I was expecting a to learn a whole new way of overclocking when these two processors arrived but was pleasantly surprised to see that the more things change the more they stay the same. Overclocking is accomplished pretty much the same way you reach your goals with the socket 1366 i7 processors. Whereas the 965 and 920 CPU's were a bit stubborn with the Intel DX58SO motherboard they were originally tested with that was not the case this time around with the i5 750 and the i7 870. Both of these chips were able to run over 4GHz almost right off the bat. This may be due to almost a years worth of tweaking X58 based motherboards but the fact remains that the DP55KG Extreme series motherboard seemed to be more overclocking friendly than the DX58SO. I followed basic overclocking principals to reach the 4+GHz speeds by increasing the bclock until the system would not boot. Then I would give a small bump to the core and QPI voltages to help maintain stability and then wash, rinse, repeat until the highest stable speed was reached. Along the way you will need to address the memory timings and speeds. When finding the maximum CPU clock speed I forced the memory to run slower than it is capable of just to eliminate this variable. The i5 750 has a locked memory multiplier much like the i7 920 did when I originally tested it so to reach 1600MHz memory speeds a bclock of 200 is required. The i7 870 on the other hand did not have this hurdle so upping the memory speeds was as easy as changing the memory multiplier and upping the bclock to reach the memory speed you are looking for. All and all the experience was satifying knowing that the lessons learned over the past year still held true. The final clock speeds reached on the i5 750 was 4210Mhz reached with a bclock of 210MHz and multiplier of 20 with the memory running at 842MHz. That is a 1.5GHz overclock on a processor that is going to retail for less than 200 dollars. The 8 series i7 870 delivered a similar clock speed but got there a little differently. On this CPU the bclock was at 191MHz using a 22 multiplier. This contributed to a slower memory clock speed. Still neither of the i7s I looked at last November would go over 4.0GHz. This is an improvement. The end result when it came to it was a 4426MHz benchmark speed from the i7 870 on an Intel board. Pretty sick!

 

 

 

Manually overclocking the DP55KG and both processors is one way to increase performance but really for those who are not going to overclock their processors the default settings allow for Turbo mode to be activated when running single threaded applications. What this does is increase the processor frequency dynamically to provide an increase in performance with no work from the end user other than enjoying the benefits. The Core i5 750 has a maximum Turbo mode speed of 3.2GHz while the 800 series i7 can reach 3.6GHz. To see just how far I could get the chips to reach in Turbo mode I ran Cinebench 10's single threaded test to only load 1 core. What I witnessed was the the i5 750 reached 3.184GHz just under the 3.2GHz maximum potential speed. The i7 870 reached a speed of 3.440GHz during the same test validating the fact that the technology does work well and provides a tangible benefit.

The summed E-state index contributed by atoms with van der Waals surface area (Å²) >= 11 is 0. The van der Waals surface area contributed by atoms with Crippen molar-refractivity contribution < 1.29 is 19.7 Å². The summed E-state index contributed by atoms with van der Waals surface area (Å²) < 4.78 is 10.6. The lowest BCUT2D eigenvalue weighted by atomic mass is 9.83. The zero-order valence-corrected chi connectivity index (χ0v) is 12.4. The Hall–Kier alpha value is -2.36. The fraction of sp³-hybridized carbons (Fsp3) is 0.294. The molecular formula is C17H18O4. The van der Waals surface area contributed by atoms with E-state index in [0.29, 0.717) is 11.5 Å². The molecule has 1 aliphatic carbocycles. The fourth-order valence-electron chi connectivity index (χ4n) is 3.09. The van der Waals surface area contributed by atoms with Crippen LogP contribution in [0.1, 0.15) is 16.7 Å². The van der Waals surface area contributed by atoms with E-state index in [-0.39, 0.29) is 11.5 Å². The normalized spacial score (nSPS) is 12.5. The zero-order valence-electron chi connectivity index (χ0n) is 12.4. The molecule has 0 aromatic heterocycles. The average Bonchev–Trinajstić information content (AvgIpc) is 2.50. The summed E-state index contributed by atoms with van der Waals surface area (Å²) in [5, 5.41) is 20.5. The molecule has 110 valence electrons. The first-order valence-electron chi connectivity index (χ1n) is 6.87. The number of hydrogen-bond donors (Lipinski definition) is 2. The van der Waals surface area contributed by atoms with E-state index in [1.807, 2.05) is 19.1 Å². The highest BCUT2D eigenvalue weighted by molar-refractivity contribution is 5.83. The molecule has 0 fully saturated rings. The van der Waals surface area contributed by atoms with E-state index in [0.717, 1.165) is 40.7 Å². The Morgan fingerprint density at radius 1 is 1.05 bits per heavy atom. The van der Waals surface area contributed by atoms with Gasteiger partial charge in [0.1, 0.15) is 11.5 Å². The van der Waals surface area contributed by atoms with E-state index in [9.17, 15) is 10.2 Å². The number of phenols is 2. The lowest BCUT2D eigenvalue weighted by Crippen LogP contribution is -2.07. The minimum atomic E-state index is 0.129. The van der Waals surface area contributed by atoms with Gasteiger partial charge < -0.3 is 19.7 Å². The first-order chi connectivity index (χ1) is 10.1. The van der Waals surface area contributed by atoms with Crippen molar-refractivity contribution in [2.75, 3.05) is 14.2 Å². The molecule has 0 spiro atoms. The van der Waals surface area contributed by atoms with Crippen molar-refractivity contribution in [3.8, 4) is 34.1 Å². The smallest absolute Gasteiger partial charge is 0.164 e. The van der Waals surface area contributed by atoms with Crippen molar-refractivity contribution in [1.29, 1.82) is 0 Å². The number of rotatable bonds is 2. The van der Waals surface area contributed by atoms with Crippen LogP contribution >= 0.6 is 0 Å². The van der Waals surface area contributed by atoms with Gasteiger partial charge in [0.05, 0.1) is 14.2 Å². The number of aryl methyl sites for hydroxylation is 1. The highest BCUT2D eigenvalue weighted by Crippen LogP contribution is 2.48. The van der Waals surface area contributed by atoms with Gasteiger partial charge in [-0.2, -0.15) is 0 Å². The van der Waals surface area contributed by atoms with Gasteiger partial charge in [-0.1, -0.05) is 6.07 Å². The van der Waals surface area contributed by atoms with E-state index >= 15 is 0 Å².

Most motherboards designed for enthusiasts come with proprietary monitoring and basic overclocking utilities. Intel has not left us out with the inclusion of the Intel Desktop Control Center that can be used to monitor the system as well as running stability tests to verify your overclocked settings.

 

Benchmarks:

  • Scientific & Data:
  1. Apophysis
  2. WinRAR
  3. Office 2007 Excel Number Crunch
  4. POV Ray 3.7
  5. PCMark Vantage Professional
  6. Sandra XII
  7. ScienceMark 2.02
  8. Cinebench 10
  9. HD Tune 2.55
  • Video:
  1. Far Cry 2
  2. Crysis Warhead
  3. BioShock
  4. Call of Duty World At War
  5. Dead Space 
  6. Fallout 3
  7. Left 4 Dead
  8. 3DMark 06 Professional
  9. 3DMark Vantage



  1. Introduction & Closer Look
  2. Closer Look (Continued)
  3. Specifications & Features
  4. Testing: Setup & Overclocking
  5. Testing: Apophysis, WinRar
  6. Testing: Office 2007, PcMark Vantage
  7. Testing: SiSoft Sandra 2009
  8. Testing: Sciencemark, Cinebench 10, HD Tune
  9. Testing: Far Cry 2
  10. Testing: Crysis Warhead
  11. Testing: BioShock
  12. Testing: Call of Duty World at War
  13. Testing: Dead Space
  14. Testing: Fallout 3
  15. Testing: Left 4 Dead
  16. Testing: 3DMark 06
  17. Testing: 3DMark Vantage
  18. Conclusion